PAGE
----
The Equal Credit Opportunity Act (ECOA)
and the Fair Housing Act (FHA) protect you against discrimination when
you apply for a mortgage to purchase, refinance, or make home
Your Rights Under ECOA
The ECOA prohibits discrimination in any aspect of a credit
transaction based on:
race or color;
age (provided the applicant has the
capacity to contract);
the applicantís receipt of income
derived from any public assistance program; and
the applicantís exercise, in good
faith, of any right under the Consumer Credit Protection Act, the
umbrella statute that includes ECOA.
Your Rights Under FHA
The FHA prohibits
discrimination in all aspects of residential real-estate related
making loans to buy, build, repair,
or improve a dwelling;
selling, brokering, or appraising
residential real estate; and
selling or renting a dwelling.
It also prohibits discrimination
race or color;
familial status (defined as children
under the age of 18 living with a parent or legal guardian, pregnant
women, and people securing custody of children under 18); and
Lender Doís and Doníts
consider reliable public assistance
income in the same way as other income.
consider reliable income from
part-time employment, Social Security, pensions, and annuities.
consider reliable alimony, child
support, or separate maintenance payments, if you choose to provide
this information. A lender may ask you for proof that this income is
if a co-signer is needed, accept
someone other than your spouse. If you own the property with your
spouse, he or she may be asked to sign documents allowing you to
mortgage the property.
discourage you from applying for a
mortgage or reject your application because of your race, national
origin, religion, sex, marital status, age, or because you receive
public assistance income.
consider your race, national origin,
or sex, although you will be asked to voluntarily disclose this
information to help federal agencies enforce anti-discrimination
laws. A creditor may consider your immigration status and whether
you have the right to remain in the country long enough to repay the
impose different terms or
conditions, such as a higher interest rate or larger down payment,
on a loan based on your race, sex, or other prohibited factors.
consider the racial composition of
the neighborhood where you want to live. This also applies when the
property is being appraised.
ask about your plans for having a
family. Questions about expenses related to your dependents are
refuse to purchase a loan or set
different terms or conditions for the loan purchase based on
require a co-signer if you meet the
Strengthening Your Application
Not everyone who applies for a mortgage will get one. Lenders can use
factors such as income, expenses, debts, and credit history to
There are steps you can take to ensure
that your application gets full consideration. Give the lender all
information that supports your application.
For example, stable employment is
important to many lenders. Perhaps youíve recently changed jobs but
have been employed steadily in the same field for several years. If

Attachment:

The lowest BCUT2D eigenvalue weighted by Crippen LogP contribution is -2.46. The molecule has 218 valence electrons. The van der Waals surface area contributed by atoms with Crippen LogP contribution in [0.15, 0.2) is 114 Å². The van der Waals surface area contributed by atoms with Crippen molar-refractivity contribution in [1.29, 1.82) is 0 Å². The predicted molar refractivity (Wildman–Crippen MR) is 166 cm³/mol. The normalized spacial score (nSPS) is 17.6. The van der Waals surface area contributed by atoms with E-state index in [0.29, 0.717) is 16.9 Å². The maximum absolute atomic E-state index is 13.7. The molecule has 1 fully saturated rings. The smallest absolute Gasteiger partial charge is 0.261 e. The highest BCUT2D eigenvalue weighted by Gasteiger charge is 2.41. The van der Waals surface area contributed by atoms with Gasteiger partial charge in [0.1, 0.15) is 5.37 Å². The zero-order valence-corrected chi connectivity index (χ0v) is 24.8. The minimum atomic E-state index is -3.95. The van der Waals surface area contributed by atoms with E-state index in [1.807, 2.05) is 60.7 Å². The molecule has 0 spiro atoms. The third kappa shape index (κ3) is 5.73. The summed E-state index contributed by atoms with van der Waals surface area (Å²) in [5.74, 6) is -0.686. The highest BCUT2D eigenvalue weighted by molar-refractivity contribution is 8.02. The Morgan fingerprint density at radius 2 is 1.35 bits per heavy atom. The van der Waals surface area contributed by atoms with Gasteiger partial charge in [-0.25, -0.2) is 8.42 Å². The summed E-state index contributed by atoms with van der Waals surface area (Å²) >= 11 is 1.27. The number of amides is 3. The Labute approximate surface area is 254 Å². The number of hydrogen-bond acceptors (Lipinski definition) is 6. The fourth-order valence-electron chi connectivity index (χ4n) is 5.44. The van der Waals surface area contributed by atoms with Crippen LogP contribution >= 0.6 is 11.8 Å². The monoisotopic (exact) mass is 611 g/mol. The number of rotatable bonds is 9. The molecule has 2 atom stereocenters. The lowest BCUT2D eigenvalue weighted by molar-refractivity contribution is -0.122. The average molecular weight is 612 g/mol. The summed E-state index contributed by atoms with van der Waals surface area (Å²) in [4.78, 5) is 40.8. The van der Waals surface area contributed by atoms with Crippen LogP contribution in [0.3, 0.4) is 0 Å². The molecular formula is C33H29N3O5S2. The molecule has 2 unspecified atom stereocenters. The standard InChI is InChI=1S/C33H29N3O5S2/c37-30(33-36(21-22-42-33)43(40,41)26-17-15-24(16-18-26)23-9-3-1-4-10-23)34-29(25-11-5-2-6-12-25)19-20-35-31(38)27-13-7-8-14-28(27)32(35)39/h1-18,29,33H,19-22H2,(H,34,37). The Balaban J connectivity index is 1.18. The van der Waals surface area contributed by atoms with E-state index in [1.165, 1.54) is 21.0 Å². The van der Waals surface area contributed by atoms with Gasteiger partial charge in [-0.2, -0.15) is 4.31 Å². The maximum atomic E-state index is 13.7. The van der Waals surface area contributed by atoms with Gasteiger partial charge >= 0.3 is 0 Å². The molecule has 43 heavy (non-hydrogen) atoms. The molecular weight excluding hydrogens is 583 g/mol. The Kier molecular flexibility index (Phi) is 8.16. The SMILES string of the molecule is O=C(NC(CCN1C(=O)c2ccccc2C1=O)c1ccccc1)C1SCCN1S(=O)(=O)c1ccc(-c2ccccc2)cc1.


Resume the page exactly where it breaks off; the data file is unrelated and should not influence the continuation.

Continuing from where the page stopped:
so, include that information on your application.
Get a copy of your credit report
before you apply for a mortgage. Reports sometime contain
inaccurate information. For example, accounts might be reported that
donít belong to you or paid accounts might be reported as unpaid. If
you find errors, dispute them with the credit bureau and tell the
lender about the dispute.
If youíve had past bill-paying
problems, such as a lost job or high medical expenses, write a letter
to the lender explaining what caused your past credit problems.
Lenders must consider this information at your request.
Try For the Best Loan Terms
Some mortgage lenders may try to charge some borrowers more than
others for the same loan product offered at the same time. This may
include higher interest rates or origination fees or more points. Ask
the lender if the rate youíre being quoted is the lowest offered that
day. The lender is probably basing the loan offer on the list of
mortgage rates frequently issued by that institution to its loan
officers. Ask to see this list. If the lender refuses and you suspect
you are not being offered the lowest rates or points available, you
may want to negotiate for better terms or shop for another lender.
Even if you decide to accept terms that are not the lowest available,
ask the lender why you did not qualify for better terms. The answer
may help you to correct errors and to become more creditworthy.
If Your Application Is Rejected
If your mortgage is denied, the lender must give you specific reasons
why or tell you of your right to ask for them. Under the law, you have
the right to:
Know within 30 days of the date of your
completed application whether your mortgage loan is approved. The
lender must make a reasonable effort to obtain all necessary
information, such as credit reports and property appraisals. If your
application is rejected, the lender must tell you in writing.
Know specifically why your application
was rejected. The lender must tell you the specific reason for the